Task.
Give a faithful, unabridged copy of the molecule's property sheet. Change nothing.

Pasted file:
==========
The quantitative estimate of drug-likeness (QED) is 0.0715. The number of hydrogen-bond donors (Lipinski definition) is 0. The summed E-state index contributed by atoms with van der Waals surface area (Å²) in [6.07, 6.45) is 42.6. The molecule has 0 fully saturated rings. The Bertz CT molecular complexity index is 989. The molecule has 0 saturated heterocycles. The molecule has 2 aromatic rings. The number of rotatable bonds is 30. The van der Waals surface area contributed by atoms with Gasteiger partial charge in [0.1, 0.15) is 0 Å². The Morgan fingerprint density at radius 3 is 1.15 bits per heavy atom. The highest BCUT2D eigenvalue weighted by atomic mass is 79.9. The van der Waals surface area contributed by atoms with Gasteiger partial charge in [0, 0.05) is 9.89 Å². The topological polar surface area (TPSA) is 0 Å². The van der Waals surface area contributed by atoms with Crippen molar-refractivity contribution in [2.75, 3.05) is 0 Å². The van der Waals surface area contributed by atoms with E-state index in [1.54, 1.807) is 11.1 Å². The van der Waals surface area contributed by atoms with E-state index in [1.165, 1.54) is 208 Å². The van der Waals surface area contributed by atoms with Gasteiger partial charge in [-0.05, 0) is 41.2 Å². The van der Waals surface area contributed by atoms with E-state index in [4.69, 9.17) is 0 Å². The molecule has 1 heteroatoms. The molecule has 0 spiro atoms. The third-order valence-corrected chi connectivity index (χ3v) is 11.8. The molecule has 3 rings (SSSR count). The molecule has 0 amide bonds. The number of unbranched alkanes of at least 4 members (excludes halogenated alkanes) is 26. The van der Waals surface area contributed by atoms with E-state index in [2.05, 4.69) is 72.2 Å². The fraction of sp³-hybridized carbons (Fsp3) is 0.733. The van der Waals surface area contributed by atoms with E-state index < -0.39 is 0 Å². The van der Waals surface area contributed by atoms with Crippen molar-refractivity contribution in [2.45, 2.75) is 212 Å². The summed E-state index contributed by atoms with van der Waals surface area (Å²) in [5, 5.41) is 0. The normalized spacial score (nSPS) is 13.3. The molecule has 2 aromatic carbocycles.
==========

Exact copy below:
The quantitative estimate of drug-likeness (QED) is 0.0715. The number of hydrogen-bond donors (Lipinski definition) is 0. The summed E-state index contributed by atoms with van der Waals surface area (Å²) in [6.07, 6.45) is 42.6. The molecule has 0 fully saturated rings. The Bertz CT molecular complexity index is 989. The molecule has 0 saturated heterocycles. The molecule has 2 aromatic rings. The number of rotatable bonds is 30. The van der Waals surface area contributed by atoms with Gasteiger partial charge in [0.1, 0.15) is 0 Å². The Morgan fingerprint density at radius 3 is 1.15 bits per heavy atom. The highest BCUT2D eigenvalue weighted by atomic mass is 79.9. The van der Waals surface area contributed by atoms with Gasteiger partial charge in [0, 0.05) is 9.89 Å². The topological polar surface area (TPSA) is 0 Å². The van der Waals surface area contributed by atoms with Crippen molar-refractivity contribution in [2.75, 3.05) is 0 Å². The van der Waals surface area contributed by atoms with E-state index in [1.54, 1.807) is 11.1 Å². The van der Waals surface area contributed by atoms with E-state index in [1.165, 1.54) is 208 Å². The van der Waals surface area contributed by atoms with Gasteiger partial charge in [-0.05, 0) is 41.2 Å². The van der Waals surface area contributed by atoms with E-state index in [4.69, 9.17) is 0 Å². The molecule has 1 heteroatoms. The molecule has 0 spiro atoms. The third-order valence-corrected chi connectivity index (χ3v) is 11.8. The molecule has 3 rings (SSSR count). The molecule has 0 amide bonds. The number of unbranched alkanes of at least 4 members (excludes halogenated alkanes) is 26. The van der Waals surface area contributed by atoms with E-state index in [2.05, 4.69) is 72.2 Å². The fraction of sp³-hybridized carbons (Fsp3) is 0.733. The van der Waals surface area contributed by atoms with E-state index < -0.39 is 0 Å². The van der Waals surface area contributed by atoms with Crippen molar-refractivity contribution in [2.45, 2.75) is 212 Å². The summed E-state index contributed by atoms with van der Waals surface area (Å²) in [5, 5.41) is 0. The normalized spacial score (nSPS) is 13.3. The molecule has 2 aromatic carbocycles.